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On Self-doings and Copiers

Self cleaning kitchen magnet

In our modern, fast-paced world, we love products that promise to do things all by themselves. Who wouldn't want an oven, toilet, fish tank, litter box, and even a water bottle that cleans itself? Some life scientists also use this label of self-service, such as in "self-replication of DNA." (1)

Every time a cell has to divide, it first needs to make a copy of the genetic hard drive, the information written on DNA strands. It is called DNA replication. DNA, however, is as self-replicating as my kitchen is self-cleaning. My favorite refrigerator magnet so deftly explains, "This is a self-cleaning kitchen. Please clean up after yourself." Just like my kitchen, there is more to "self-replicating" than what meets the eye.

My kitchen merely needs organization, people, effort, and cleaning supplies to "self-clean". But the replication of the human genome requires a finely tuned signaling system, protective end caps (telomeres), billions of parts, a steady supply of energy, as well as molecular machines and repair systems. Just imagine a machine (helicase) that unwinds the DNA double helix at speeds that rival the rotation of a jet engine turbine. Or a complex copier machine (polymerase), that not only copy at incredible speeds but also proofread and help correct errors that would otherwise stall the replication machinery and cause cellular death. (2,3)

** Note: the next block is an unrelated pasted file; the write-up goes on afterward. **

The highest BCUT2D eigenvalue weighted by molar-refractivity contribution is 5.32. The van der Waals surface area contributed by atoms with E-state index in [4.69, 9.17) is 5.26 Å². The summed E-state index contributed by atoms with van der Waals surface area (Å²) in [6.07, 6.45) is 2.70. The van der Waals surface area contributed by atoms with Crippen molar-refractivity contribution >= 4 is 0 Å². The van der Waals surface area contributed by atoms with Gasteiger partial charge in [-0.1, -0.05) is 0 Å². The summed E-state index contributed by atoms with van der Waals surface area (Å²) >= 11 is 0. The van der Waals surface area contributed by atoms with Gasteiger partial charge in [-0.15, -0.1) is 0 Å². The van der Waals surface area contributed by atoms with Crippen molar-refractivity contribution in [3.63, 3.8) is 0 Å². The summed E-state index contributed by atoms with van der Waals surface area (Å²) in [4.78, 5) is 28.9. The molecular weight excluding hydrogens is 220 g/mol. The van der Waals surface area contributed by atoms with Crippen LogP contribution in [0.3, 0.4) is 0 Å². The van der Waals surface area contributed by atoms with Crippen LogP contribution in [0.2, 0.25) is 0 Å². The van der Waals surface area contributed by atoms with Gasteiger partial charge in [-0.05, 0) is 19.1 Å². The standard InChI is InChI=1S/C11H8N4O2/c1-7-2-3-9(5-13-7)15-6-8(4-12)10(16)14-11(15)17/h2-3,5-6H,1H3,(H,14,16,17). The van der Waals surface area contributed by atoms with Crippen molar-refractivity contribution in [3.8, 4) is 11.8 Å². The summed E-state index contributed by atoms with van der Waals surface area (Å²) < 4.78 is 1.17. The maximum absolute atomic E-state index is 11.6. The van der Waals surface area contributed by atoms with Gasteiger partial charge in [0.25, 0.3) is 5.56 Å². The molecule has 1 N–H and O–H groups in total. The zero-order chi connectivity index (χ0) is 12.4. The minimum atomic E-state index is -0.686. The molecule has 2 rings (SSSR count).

DNA replication is yet another masterpiece of microstructural engineering and design to marvel at. It started when each of us were just one tiny cell old, and continues somewhere inside our bodies all the time!

Mechanism of DNA Replication from the DNA Learning Center


1. Self-replication of DNA rings. 2. The Cell: A Molecular Approach. 2nd edition. 3. DNA Replication Fidelity.

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